THE UNIVERSITY has said goodbye to 21 out of 63 faculty members still teaching past retirement age, after the Academic Senate and Council of Regents decided to give them “much-deserved rest.”

The decision — which will have a considerable effect on UST’s faculty profile — was reached during the annual joint meeting of college deans and regents, as well as UST Rector Fr. Rolando de la Rosa, O.P., last March.

During the closed-door meeting, it was agreed that a third of “extendee” faculty members — professors allowed to teach for another three years after reaching 65, would be relieved from teaching this coming school year.

However, professors in specialized fields, as in the case of programs in the Conservatory of Music, were allowed to teach for another year.

A total of 42 “extendee” professors were reappointed.

Acting Dean Cecilia Tio Cuison of the College of Tourism and Hospitality Management said the decision was reached by a majority vote.

Under the rules, a professor who has reached the legal retirement age of 65 would still be allowed to teach for a maximum of three more years if the Academic Senate finds it necessary.

However, this may be waived at the discretion of the Rector, under the UST’s collective bargaining agreement (CBA) with the Faculty Union

Clarita Carillo, vice rector for academic affairs, said the health of faculty members given extended tenure was also considered.

“Our office sends out memos every December to remind the academic units if they would want to recommend extendees. The recommendation must be made by the dean and the faculty council,” Carillo said in a letter to the Varsitarian.

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These recommendations must be accompanied by medical certificates issued by a UST physician stating that the faculty members are still physically fit to teach, she said.

‘It’s about time’

College of Architecture Dean John Joseph Fernandez said the decision was a prerogative of the administration as mandated by the University’s General Statutes (Article 44), the Faculty CBA (Article 12), and the Faculty Code (Article 9 Sec. 10).

“It is the prerogative of the Academic Senate. I think it is about time to give them rest and let the young handle their responsibilities,” Fernandez told the Varsitarian.

Fernandez said no consultation was required. But in his case, he opted to write a “thank you letter” to architect Maria Elena Cayanan, the only faculty “extendee” of the College of Architecture.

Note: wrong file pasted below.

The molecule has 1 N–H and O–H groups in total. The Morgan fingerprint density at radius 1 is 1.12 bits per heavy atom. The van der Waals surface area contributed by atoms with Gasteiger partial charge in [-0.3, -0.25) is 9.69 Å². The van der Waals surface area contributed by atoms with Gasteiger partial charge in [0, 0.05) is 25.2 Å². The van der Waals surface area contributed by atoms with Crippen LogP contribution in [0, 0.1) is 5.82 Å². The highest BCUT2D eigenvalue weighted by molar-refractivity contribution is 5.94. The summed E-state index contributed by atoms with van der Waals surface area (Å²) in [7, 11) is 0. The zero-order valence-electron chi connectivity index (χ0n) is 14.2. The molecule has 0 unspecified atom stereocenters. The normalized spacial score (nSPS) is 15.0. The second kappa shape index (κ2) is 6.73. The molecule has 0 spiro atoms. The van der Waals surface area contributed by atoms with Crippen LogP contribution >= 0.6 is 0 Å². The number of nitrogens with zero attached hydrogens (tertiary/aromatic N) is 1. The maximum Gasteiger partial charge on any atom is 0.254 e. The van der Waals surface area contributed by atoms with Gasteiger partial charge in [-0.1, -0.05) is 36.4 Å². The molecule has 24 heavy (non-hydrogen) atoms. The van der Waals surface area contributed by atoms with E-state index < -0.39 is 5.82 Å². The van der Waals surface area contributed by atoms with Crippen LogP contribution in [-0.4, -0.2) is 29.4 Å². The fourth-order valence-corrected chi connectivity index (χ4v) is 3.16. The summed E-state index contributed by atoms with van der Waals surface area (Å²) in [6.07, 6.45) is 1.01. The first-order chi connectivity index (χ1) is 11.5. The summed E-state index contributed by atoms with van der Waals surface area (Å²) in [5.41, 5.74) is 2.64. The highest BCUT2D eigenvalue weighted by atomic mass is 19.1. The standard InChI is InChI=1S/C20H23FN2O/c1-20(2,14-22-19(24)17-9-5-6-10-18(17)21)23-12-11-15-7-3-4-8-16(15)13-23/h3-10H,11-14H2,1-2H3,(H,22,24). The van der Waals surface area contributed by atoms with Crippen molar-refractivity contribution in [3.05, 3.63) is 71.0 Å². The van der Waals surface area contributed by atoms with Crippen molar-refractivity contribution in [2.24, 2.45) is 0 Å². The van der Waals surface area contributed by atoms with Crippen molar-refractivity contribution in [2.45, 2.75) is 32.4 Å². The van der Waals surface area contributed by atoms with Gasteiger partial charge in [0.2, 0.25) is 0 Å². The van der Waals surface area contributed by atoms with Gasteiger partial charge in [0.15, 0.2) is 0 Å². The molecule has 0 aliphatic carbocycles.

“Each of us (deans) had personal ways to inform them about it,” said Fernandez.


Among the relieved faculty members were veteran Spanish professors Luningning Ferrer and Josefina Gonzales.

Due to the dearth of Spanish professors in the University, Ferrer, who was affiliated with the Faculty of Arts and Letters, had been tasked by the Department of Languages to teach Spanish at the Faculty of Pharmacy last year.

Now, Department of Languages Director Marilu Madrunio is seeking help from Instituto Cervantes Manila, the Spanish cultural agency dedicated to the language, to find replacements for professors Gonzales and Ferrer.

“We are working for a tie-up with Instituto Cervantes,” Madrunio said in an earlier interview with the Varsitarian.

Arts and Letters Dean Armando de Jesus said he had submitted a proposal to extend the tenure of four “extendee” professors, including Ferrer and Gonzales, but was denied.

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In a telephone interview, Ferrer said she happily accepted the news and is now set to teach Spanish in another school.

“As a retiree, I have to continuously grow and learn. I am thankful to UST for giving me a chance to do my passion for 11 years, which is teaching,” Ferrer said.


The Faculty of Medicine and Surgery had the highest number of faculty members past 65, with 20 (six were relieved, while 14 were reappointed.) The Conservatory of Music and the Faculty of Civil Law both reappointed 11 “extendees” each. The Faculty of Pharmacy and the College of Nursing both reappointed two “extendees” each.

Institute of Physical Education and Athletics assistant director Felicitas Francisco and Elementary school principal Nenita Caralipio, both under the College of Education, were also reappointed.

The number of relieved professors from the different faculties and colleges are as follows: Arts and Letters, 5; Fine Arts and Design, 1; Commerce, 2; Tourism and Hospitality Management, 1; Science, 2; Engineering, 3; and Architecture, 1.

The Graduate School, the College of Rehabilitation Sciences, and the Alfredo M. Velayo-College of Accountancy have no faculty “extendees.”

Wanted: professors

Fernandez said hiring new professors is not a problem, particularly in Architecture, since many applicants have been screened.

“We of course prefer Thomasian graduates to replace them, but definitely not fresh grads,” Fernandez said.

But UST is not closing its doors to non-Thomasians, Fernandez said.

“We should also give chance to those who came from other institutions so as not to limit ourselves. We must be well-rounded by welcoming professors from outside the borders of UST,” Fernandez said.

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Carillo supported Fernandez’ statement, adding that UST cannot “turn a blind eye to the graduates of other institutions, especially if they are highly qualified.”

“We do not have a monopoly of competence and commitment. There is always something to be learned from others,” she said. With reports from Jilly Anne A. Bulauan, Prinz P. Magtulis, Darenn G. Rodriguez and Cliff Harvey C. Venzon


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